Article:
IEP Guide

If you’re here chances are you know what an IEP is. Individualized Education Program. In case you don’t know, I work at my state’s Parent Information and Training Center. Find yours here. I work with families daily on IEPs, special education, and all disability related things. If you have never heard of one of these centers, I encourage you to call and ask for help and support if needed. In this post I decided to share some information I give to families all the time on IEPs so bare with me if its boring or too structured. Most of this is taken from presentations I do and the websites listed at the end.

Here we go:

The purpose of an IEP is to set reasonable learning goals for a child, and to state the services that the school district will provide for the child. Each child’s IEP must contain specific information, as listed within IDEA, Individuals with Disabilities Education Act. This is a federal law binding in all states. State law can mandate more protection than IDEA but not less. Each state uses different criteria to determine programs and guidelines for qualifying students for special education.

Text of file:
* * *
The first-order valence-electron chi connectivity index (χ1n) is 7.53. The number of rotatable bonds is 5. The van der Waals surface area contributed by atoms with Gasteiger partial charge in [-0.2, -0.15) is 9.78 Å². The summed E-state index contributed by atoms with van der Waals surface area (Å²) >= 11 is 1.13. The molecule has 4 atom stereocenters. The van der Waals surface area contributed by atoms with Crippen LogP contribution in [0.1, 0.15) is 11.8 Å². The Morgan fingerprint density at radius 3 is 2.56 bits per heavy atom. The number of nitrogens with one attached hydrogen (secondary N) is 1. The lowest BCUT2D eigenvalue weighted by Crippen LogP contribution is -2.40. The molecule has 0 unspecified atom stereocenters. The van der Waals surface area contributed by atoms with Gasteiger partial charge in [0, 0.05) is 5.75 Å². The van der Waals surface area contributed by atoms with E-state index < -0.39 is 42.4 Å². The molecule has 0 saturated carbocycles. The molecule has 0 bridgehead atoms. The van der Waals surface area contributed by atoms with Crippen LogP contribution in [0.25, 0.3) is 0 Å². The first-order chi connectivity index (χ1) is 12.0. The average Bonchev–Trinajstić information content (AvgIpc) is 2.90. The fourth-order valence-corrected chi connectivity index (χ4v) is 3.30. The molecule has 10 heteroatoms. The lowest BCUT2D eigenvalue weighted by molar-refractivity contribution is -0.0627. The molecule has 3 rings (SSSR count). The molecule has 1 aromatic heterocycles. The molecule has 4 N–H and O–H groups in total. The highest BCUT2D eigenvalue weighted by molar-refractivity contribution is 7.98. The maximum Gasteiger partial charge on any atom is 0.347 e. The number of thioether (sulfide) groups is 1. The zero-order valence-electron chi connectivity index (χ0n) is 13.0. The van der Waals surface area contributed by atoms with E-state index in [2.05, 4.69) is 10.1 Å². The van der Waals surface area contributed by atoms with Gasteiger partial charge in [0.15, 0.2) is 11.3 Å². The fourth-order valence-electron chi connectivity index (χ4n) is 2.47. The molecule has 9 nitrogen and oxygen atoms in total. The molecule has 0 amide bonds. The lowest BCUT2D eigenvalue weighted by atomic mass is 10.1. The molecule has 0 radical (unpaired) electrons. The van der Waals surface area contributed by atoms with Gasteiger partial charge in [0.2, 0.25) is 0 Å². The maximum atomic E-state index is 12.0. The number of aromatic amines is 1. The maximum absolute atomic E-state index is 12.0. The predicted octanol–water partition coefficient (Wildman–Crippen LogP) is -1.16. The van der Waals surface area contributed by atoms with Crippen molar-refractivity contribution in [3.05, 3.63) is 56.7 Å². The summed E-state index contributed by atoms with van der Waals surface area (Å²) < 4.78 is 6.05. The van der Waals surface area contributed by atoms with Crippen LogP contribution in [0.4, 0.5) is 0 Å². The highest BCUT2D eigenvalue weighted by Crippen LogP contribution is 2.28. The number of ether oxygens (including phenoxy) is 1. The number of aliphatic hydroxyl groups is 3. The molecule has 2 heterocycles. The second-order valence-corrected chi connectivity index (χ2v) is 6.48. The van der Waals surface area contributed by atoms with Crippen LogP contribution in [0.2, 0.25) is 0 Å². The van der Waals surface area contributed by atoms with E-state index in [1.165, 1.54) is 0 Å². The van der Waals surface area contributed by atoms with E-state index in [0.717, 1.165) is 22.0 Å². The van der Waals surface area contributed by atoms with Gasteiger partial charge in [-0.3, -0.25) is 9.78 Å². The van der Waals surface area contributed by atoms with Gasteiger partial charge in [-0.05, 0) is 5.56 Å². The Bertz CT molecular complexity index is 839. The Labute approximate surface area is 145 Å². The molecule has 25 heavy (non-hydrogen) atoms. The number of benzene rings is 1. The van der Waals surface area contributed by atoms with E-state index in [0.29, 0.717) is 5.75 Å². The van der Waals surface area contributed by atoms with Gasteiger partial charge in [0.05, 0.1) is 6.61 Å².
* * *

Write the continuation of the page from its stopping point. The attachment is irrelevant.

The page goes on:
An IEP meeting must be held within 30 calendar days after it is determined by a full and individual evaluation that the  child has one of the disabilities listed in IDEA and needs special education and related services. A child’s IEP must also be reviewed at least annually thereafter to determine whether the annual goals are being achieved and must be revised as appropriate. The team may meet before the anniversary date to make amendments at any point and it will not replace the annual IEP meeting date.

It is allowed for the IEP team to bring a draft of the IEP but a discussion and explanation of changes still needs to happen. If the IEP team chooses to use a draft IEP, the team must ensure that the parents understand that the document is a draft, and is not set in stone. If the IEP team uses a draft IEP, they should provide a copy of the draft document to the parents well in advance of the IEP meeting. The parents must have enough time to give careful consideration to the recommendations in the draft IEP.

Parental consent is required to provide services defined in the IEP.